After years of trying, Democrats expanded their influence in state capitols on Tuesday, flipping more than 300 state legislative seats while also claiming a majority of the nation’s attorney general offices.
The Democratic gains mark a significant turnaround for a party that had been losing clout in state legislatures for nearly a decade, allowing Republicans in many states to loosen restrictions on firearms, push through new voter-identification laws and weaken environmental regulations. Democrats had also ceded enormous power to Republicans to redraw congressional boundaries.
The victories — buoyed by an apparent net Democratic pickup of seven governorships — will also help fortify the party’s efforts to use states as a firewall against President Trump, including through coordinated lawsuits against the administration.
Although some returns are preliminary, Democrats appear to have won new attorney general offices in Colorado, Michigan, Nevada and Wisconsin. If confirmed, Democrats will occupy 27 of the nation’s 51 attorney general offices next year.
“We now have four more AGs in the room . . . who will be ready to hold this administration in check,” said Oregon Attorney General Ellen F. Rosenblum, the chairwoman of the Democratic Attorneys General Association.
All 50 states and the District of Columbia have an attorney general, although the functions and responsibilities of each office can vary greatly.
Over the past two years, the Democratic attorneys general have stepped up their efforts to coordinate, including weekly conference calls to discuss legal challenges against Trump. Over the past 18 months, Democratic attorneys general have filed dozens of lawsuits against Trump, including several aimed at preventing him from modifying the Affordable Care Act.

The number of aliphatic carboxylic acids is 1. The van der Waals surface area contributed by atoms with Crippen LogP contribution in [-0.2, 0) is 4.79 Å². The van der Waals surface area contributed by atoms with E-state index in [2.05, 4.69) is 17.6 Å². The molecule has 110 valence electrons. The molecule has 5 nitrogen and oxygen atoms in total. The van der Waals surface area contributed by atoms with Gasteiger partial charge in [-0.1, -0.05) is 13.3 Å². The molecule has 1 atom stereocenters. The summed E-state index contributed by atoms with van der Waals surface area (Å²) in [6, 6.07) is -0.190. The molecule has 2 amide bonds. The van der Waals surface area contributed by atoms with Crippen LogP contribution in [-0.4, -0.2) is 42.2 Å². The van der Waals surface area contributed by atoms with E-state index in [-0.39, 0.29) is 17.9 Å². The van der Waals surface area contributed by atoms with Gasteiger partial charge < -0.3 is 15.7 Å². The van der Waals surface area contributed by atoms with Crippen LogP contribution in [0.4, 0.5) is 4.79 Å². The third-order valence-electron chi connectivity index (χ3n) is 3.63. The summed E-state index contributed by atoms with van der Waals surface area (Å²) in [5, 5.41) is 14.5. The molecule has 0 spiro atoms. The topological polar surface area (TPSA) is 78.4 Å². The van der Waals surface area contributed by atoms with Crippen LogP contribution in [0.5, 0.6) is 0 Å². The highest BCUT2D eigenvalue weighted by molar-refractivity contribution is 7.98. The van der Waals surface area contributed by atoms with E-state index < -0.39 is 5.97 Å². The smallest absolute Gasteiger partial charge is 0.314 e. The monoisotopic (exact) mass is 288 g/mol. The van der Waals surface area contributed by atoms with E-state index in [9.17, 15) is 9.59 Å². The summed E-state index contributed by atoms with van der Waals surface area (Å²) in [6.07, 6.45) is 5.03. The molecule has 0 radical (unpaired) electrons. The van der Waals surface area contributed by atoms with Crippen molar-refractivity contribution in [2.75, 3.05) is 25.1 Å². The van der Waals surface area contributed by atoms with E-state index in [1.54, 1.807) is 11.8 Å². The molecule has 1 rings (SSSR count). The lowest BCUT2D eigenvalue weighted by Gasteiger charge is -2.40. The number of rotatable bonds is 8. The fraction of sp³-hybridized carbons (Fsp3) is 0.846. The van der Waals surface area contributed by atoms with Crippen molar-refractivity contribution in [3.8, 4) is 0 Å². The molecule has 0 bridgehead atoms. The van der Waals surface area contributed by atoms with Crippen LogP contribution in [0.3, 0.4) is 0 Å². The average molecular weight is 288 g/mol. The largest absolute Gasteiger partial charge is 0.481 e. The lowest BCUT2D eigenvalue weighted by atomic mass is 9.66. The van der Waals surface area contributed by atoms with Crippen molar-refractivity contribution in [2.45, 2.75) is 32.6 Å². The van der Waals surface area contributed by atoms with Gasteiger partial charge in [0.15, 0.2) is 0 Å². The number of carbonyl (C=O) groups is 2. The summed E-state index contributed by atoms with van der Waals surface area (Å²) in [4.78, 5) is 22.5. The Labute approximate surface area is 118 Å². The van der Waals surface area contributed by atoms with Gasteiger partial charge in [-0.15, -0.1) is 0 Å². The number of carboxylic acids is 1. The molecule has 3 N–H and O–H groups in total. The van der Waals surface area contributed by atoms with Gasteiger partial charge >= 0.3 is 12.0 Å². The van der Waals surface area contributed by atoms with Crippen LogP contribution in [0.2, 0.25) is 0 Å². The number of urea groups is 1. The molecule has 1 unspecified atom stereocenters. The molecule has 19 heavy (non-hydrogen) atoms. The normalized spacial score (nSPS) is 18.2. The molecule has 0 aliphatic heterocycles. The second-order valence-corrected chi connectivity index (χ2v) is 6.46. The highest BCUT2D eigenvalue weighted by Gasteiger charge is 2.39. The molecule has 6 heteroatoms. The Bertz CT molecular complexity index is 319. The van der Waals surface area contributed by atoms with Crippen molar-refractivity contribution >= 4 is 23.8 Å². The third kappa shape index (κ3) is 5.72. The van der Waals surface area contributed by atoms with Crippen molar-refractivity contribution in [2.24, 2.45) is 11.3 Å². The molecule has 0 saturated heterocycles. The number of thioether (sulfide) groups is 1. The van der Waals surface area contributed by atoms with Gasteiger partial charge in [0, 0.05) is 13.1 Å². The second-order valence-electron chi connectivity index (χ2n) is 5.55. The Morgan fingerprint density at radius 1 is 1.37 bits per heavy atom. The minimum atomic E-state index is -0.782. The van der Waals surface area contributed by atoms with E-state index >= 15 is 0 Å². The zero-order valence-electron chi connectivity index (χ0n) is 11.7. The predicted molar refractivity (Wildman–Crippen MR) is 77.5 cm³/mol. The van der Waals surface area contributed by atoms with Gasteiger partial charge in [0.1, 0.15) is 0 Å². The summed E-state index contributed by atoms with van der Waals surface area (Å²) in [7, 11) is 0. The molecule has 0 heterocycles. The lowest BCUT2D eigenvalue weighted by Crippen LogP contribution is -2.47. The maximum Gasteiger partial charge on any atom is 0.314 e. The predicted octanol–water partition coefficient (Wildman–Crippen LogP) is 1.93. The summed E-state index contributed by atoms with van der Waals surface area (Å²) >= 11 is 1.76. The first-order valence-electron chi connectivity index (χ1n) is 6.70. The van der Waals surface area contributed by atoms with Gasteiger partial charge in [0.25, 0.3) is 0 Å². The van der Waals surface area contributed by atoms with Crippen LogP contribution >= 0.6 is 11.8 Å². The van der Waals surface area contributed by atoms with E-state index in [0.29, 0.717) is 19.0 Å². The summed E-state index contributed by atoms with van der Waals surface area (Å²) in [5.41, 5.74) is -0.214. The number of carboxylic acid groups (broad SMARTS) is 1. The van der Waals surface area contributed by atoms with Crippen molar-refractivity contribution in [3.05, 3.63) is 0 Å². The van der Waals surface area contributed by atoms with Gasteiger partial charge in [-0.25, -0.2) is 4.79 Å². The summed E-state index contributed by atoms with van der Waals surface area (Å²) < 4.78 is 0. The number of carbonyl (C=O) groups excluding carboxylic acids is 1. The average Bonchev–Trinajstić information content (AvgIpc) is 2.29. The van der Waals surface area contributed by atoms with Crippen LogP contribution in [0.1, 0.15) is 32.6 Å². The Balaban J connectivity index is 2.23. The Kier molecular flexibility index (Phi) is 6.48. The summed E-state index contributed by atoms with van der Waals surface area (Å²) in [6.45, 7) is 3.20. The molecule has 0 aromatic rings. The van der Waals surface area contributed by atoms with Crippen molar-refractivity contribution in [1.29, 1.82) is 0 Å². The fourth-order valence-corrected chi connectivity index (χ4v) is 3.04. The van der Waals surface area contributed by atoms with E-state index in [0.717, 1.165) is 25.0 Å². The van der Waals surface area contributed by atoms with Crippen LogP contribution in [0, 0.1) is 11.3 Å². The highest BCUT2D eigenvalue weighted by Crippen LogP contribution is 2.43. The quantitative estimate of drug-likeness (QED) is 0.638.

Josh Shapiro, the Democratic attorney general of Pennsylvania, said Wednesday that the election results reaffirm Democrats’ strategy of pushing their agenda through the courts.
“There is going to be gridlock in Washington that is going to rule the day,” Shapiro said, referring to expected partisan fights next year between the White House and a divided Congress.
“But what is clear is that the attorneys general will actually be working to get things done. . . protecting people, individual rights and being the only effective check on the federal government.”
In all, 30 states and the District held races for attorney general on Tuesday. Zack Roday, communicators director for the Republican Attorneys General Association, said in an interview that Tuesday’s election amounted to “a natural” leveling of what had been years of GOP dominance in attorney general races.
“This is a reflection of the environment and to the fact these states had been under Republican control for a long time, and these races . . . ebb and flow,” Roday said, noting that Republicans still won fiercely contested attorney general races in Florida, Ohio, Georgia, South Dakota and South Carolina.
For Democrats, however, the wins represented the party’s broader effort to rebound after it was pummeled in local and state races when President Barack Obama was in office.